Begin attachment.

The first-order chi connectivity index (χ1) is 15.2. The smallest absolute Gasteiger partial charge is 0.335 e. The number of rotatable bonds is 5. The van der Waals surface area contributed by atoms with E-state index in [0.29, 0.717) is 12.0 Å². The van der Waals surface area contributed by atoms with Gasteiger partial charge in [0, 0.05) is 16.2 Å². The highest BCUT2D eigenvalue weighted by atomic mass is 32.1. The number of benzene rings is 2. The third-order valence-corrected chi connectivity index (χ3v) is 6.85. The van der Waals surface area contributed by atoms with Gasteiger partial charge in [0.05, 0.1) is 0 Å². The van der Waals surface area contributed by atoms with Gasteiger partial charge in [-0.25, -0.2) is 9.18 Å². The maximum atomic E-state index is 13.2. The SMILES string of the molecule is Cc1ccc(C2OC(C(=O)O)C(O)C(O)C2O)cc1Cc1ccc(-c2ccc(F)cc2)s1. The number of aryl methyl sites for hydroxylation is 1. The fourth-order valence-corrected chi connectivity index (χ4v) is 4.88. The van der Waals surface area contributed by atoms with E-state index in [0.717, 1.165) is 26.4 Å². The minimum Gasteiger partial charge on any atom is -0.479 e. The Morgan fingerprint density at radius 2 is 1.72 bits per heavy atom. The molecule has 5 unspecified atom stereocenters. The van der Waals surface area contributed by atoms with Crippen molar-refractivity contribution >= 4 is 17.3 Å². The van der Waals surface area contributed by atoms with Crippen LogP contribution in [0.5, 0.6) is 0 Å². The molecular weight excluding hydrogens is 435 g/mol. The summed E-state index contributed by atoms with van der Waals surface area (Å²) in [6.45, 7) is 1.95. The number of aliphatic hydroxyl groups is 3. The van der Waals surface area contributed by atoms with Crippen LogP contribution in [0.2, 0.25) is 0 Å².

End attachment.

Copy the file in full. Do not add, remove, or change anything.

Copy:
The first-order chi connectivity index (χ1) is 15.2. The smallest absolute Gasteiger partial charge is 0.335 e. The number of rotatable bonds is 5. The van der Waals surface area contributed by atoms with E-state index in [0.29, 0.717) is 12.0 Å². The van der Waals surface area contributed by atoms with Gasteiger partial charge in [0, 0.05) is 16.2 Å². The highest BCUT2D eigenvalue weighted by atomic mass is 32.1. The number of benzene rings is 2. The third-order valence-corrected chi connectivity index (χ3v) is 6.85. The van der Waals surface area contributed by atoms with Gasteiger partial charge in [0.05, 0.1) is 0 Å². The van der Waals surface area contributed by atoms with Gasteiger partial charge in [-0.25, -0.2) is 9.18 Å². The maximum atomic E-state index is 13.2. The SMILES string of the molecule is Cc1ccc(C2OC(C(=O)O)C(O)C(O)C2O)cc1Cc1ccc(-c2ccc(F)cc2)s1. The number of aryl methyl sites for hydroxylation is 1. The fourth-order valence-corrected chi connectivity index (χ4v) is 4.88. The van der Waals surface area contributed by atoms with E-state index in [0.717, 1.165) is 26.4 Å². The minimum Gasteiger partial charge on any atom is -0.479 e. The Morgan fingerprint density at radius 2 is 1.72 bits per heavy atom. The molecule has 5 unspecified atom stereocenters. The van der Waals surface area contributed by atoms with Crippen molar-refractivity contribution >= 4 is 17.3 Å². The van der Waals surface area contributed by atoms with Crippen LogP contribution in [0.5, 0.6) is 0 Å². The molecular weight excluding hydrogens is 435 g/mol. The summed E-state index contributed by atoms with van der Waals surface area (Å²) in [6.45, 7) is 1.95. The number of aliphatic hydroxyl groups is 3. The van der Waals surface area contributed by atoms with Crippen LogP contribution in [0.2, 0.25) is 0 Å².